Researchers and health officials have long sought a vaccine against malaria, which in 2019 sickened an estimated 229 million people and caused 409,000 deaths globally. Once infected, many people suffer recurring bouts that undermine their health and quality of life. Pregnant women, children and travelers with no previous exposure to the malaria parasites transmitted by mosquitoes are at highest risk of severe disease.
Since United States military forces are also at risk when deployed to areas where malaria is endemic, its control has long been a priority for the Department of Defense. The novel vaccine based on mRNA technology was developed by scientists from the Walter Reed Army Institute of Research (WRAIR) and Naval Medical Research Center, in partnership with researchers from the University of Pennsylvania and Acuitas Therapeutics.
Researchers used mRNA technology to develop the BioNTech/Pfizer and Moderna vaccines that are highly effective against COVID-19, a feat that malaria researchers noted when publishing their findings in npj Vaccines.
“Recent successes with vaccines against COVID-19 highlight the advantages of mRNA-based platforms — notably, highly targeted design, flexible and rapid manufacturing and ability to promote strong immune responses in a manner not yet explored,” wrote Dr. Evelina Angov, a researcher at WRAIR’s Malaria Biologics Branch and senior author on the paper. “Our goal is to translate those advances to a safe, effective vaccine against malaria.”
WRAIR was previously involved in developing RTS,S, a first-generation product that is currently the most advanced malaria vaccine. RTS,S is based on the circumsporozoite protein of Plasmodium falciparum, the most dangerous and widespread species of malaria parasite. While RTS,S is an impactful countermeasure in the fight against malaria, field studies have revealed limits to its efficacy and duration of protection. So scientists turned to new platforms and second-generation approaches for malaria vaccines.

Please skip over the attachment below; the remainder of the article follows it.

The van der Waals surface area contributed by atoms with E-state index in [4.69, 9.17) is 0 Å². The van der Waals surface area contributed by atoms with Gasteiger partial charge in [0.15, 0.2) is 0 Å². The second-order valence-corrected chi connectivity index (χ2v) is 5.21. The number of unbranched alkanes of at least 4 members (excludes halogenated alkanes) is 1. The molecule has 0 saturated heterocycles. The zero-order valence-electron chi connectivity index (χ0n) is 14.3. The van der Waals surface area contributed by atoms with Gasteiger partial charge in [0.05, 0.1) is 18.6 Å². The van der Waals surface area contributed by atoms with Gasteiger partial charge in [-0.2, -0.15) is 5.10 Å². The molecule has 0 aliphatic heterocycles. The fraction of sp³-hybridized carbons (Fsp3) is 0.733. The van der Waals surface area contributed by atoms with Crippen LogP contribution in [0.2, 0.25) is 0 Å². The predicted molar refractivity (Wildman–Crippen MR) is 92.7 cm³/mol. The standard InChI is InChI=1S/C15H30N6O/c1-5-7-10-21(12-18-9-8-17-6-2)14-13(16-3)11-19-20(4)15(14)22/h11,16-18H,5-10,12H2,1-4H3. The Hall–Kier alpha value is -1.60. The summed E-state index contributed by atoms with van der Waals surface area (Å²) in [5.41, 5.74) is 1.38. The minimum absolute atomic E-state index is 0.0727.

The mRNA vaccines are not hugely different from how traditional vaccines work. But instead of injecting a weakened live or killed virus, the mRNA approach trains the immune system directly with a single protein. The novel malaria vaccine relies on the circumsporozoite protein to elicit an immune response, similar to RTS,S. However, rather than administering a version of the protein directly, the new approach uses mRNA, accompanied by a lipid nanoparticle that protects from premature degradation and helps stimulate the immune system, to prompt cells to code for circumsporozoite protein themselves. Those proteins, which cannot actually cause infection, then trigger a protective response against malaria.
“Our vaccine achieved high levels of protection against malaria infection in mice,” wrote Katherine Mallory, lead author on the paper. “While more work remains before clinical testing, these results are an encouraging sign that an effective, mRNA-based malaria vaccine is achievable.”
Various methods have been explored in an attempt to reduce malarial infections, including using insecticides to control the mosquitoes that spread the disease, antimalaria drugs, vaccines and barriers like sleeping nets. But they all have their limitations, including the problem of insects developing resistance to pesticides.
The newest efforts under investigation focus on biocontrol strategies, such as using CRISPR to alter a mosquito’s gut genes, employing gene drives that limit reproduction in mosquitoes that carry the disease, applying a fungus that has been genetically engineered to express a spider venom to sheets that can be hung in homes and artificially creating mosquitoes that carry the Wolbachia bacteria, which has been shown to reduce transmission of other mosquito-borne diseases.
It’s likely that a variety of tools will be needed to make a dent in malaria, which remains a serious health concern in sub-Saharan Africa, South Asia, New Guinea and other tropical regions. International researchers fear the disease could become even more prevalent as climate change causes global temperatures to rise, increasing its virulence in areas where it is already endemic and introducing it to regions where it was previously not found.
Joan Conrow has more than 35 years of experience as a journalist and editor. She specializes in environmental issues, biotechnology, and agriculture, and is especially interested in how these highly charged topics are playing out globally. Joan holds a BA in history and journalism and is certified in beekeeping, mediation, and facilitation. Find Joan on Twitter @joanconrow